It is hard to establish that these sacrifices either directly or indirectly brought about a state of affairs that is more beneficial to us or overall more morally acceptable than any alternative. In light of this, it is not appropriate in educational settings to encourage gratitude to the war dead, but rather to allow students to engage with the open question of whether a debt of gratitude is in fact owed.

Shared values

Another argument for marking war remembrance is that the values that we now hold are sufficiently dear that in the past people have been prepared to die to defend them. That means we ought to treasure and uphold these values.

The first problem with this is that a person’s being prepared to die for a set of values does not provide a warrant for upholding them. The second problem is the danger of a slippery slope that is eventually susceptible to political opportunism. Once the assumption of a historically continuous set of shared values is accepted, it requires only a short step to identify contemporary conflicts with those values.

The wrong approach? Chris Radburn/PA

As a result, the weight of past sacrifice is used to legitimise contemporary conflicts in which soldiers continue to die alongside the historical fallen. To question the legitimacy of these conflicts is to break faith not only with “our boys” overseas but with all of those who have died throughout history for the same values, as seen in the Royal British Legion’s injunction in 2011 that we stand “shoulder to shoulder with all who serve”. Promoting this false belief could discourage students from thinking critically about the legitimacy of this nation’s involvement in current conflicts and other conflicts in the future.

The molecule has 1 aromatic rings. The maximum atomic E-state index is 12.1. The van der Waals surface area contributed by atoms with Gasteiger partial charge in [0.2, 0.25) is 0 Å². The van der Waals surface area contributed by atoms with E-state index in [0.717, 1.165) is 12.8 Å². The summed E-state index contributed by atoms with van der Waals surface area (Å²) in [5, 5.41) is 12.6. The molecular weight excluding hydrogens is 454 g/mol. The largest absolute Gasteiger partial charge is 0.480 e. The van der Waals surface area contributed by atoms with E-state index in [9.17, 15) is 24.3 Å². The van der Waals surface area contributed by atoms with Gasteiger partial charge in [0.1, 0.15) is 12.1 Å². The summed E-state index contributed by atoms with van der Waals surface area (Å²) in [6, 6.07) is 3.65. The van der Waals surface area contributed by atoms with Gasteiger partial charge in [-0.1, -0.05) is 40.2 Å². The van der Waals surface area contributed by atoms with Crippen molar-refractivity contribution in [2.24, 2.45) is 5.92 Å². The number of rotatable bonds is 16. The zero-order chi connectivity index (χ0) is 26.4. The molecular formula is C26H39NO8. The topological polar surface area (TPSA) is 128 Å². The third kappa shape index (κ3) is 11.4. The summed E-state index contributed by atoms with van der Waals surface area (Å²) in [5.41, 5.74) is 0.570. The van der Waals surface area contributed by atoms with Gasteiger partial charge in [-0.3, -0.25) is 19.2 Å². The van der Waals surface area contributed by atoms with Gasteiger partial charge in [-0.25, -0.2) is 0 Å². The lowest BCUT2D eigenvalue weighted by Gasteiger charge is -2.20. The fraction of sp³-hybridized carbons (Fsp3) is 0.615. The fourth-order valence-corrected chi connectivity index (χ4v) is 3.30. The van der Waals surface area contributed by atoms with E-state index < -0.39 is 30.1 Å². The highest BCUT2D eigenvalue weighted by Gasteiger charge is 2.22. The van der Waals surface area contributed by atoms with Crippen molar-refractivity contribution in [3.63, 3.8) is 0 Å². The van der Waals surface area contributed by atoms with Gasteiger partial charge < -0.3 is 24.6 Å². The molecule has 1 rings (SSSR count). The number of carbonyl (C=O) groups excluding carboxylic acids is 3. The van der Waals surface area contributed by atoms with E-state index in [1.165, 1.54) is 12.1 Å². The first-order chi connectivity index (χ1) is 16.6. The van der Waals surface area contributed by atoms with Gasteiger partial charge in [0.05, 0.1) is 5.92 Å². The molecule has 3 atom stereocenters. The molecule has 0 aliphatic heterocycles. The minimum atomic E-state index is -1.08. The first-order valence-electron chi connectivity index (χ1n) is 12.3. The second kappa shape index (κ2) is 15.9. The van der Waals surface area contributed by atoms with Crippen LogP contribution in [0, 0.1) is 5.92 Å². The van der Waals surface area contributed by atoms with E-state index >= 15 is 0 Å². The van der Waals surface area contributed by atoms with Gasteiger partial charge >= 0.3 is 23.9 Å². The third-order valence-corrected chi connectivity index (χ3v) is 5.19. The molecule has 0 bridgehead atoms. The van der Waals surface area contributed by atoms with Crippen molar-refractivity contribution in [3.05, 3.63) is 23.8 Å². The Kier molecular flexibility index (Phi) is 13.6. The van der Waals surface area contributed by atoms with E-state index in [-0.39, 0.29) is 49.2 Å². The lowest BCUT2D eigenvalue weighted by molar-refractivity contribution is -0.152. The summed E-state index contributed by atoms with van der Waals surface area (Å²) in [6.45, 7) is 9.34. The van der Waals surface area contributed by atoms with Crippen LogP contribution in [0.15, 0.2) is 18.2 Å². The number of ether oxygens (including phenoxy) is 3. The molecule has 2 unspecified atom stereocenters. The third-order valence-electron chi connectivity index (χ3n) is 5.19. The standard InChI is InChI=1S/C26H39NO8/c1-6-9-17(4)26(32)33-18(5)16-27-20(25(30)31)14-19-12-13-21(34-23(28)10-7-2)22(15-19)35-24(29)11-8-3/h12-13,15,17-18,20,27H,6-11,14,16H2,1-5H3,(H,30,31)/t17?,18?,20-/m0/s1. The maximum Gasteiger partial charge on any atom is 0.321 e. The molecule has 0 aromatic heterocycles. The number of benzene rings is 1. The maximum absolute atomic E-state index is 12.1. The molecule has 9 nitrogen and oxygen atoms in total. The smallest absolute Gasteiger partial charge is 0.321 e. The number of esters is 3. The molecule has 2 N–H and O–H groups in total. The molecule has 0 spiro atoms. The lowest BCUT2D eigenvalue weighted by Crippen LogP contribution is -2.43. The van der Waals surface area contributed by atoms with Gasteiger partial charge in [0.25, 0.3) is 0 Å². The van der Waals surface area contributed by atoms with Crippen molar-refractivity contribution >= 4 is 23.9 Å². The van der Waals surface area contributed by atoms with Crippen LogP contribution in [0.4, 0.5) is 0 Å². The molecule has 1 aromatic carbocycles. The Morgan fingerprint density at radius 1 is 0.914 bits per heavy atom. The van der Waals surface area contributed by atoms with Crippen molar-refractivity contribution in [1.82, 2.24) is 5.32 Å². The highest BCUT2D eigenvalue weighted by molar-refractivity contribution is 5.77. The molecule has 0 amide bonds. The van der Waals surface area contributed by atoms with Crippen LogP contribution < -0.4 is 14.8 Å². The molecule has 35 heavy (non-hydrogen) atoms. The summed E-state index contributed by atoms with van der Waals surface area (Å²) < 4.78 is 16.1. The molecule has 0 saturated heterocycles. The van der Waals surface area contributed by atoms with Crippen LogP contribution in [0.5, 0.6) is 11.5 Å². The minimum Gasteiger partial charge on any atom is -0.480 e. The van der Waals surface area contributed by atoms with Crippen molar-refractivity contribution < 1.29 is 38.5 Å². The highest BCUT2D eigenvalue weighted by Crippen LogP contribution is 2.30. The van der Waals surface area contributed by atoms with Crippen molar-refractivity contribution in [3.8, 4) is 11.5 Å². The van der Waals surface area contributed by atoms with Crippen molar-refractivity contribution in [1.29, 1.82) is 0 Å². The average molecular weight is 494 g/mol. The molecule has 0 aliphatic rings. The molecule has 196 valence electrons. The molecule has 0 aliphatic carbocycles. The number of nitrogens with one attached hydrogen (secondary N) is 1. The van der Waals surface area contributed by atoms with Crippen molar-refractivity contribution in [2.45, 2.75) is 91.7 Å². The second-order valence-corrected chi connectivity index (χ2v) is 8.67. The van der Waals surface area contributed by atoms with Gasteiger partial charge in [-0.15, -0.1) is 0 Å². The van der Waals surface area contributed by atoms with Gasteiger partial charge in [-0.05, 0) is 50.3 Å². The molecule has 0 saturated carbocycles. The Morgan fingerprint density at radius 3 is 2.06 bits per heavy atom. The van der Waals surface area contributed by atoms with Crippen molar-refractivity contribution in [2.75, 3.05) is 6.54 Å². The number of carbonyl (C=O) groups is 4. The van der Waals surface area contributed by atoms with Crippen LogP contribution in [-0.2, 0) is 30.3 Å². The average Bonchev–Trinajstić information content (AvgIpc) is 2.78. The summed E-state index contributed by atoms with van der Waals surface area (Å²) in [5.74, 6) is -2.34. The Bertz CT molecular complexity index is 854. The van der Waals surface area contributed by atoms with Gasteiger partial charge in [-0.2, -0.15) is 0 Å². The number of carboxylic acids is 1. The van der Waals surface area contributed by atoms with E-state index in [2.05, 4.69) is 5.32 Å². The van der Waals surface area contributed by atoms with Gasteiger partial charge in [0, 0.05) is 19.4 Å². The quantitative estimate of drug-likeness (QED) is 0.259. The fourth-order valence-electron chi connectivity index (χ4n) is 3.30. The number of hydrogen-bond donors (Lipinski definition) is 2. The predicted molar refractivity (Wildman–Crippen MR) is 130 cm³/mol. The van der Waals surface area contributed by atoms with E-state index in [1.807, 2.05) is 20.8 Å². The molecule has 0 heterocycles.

Whether we agree about debts of gratitude or shared value, there is one thing we can all agree on. War, whatever else it is, is always horrific. This horror is not dependent on scale. However revisionist we may be about the real conditions of the trenches in the “Great War”, for example, each single corpse collected from no-man’s land is one more body broken or destroyed by deliberate human action. There is also the possibility that some contemporary wars might not be justified. Yet there are also persuasive contemporary arguments that could be used to support involvement in conflict, such as the language of military heroism that has evolved since 9/11, or the need to defend our “British” values.

This adds up to a powerful justification for an educational event of remembrance. Reminding students of the horror of war will furnish them with some emotional resources that could go towards empowering them to resist or at least condemn unnecessary conflicts in the future.

By accepting that war needs to be remembered for its horror, but not for any sense of gratitude or upholding of shared values, schools should consider whether the rituals they engage in around remembrance successfully communicate that horror. Teachers should consider replacing associations with bright red flowers, pristine stone memorials, and elderly men wearing medals, with images or narratives of children killed or wounded in war.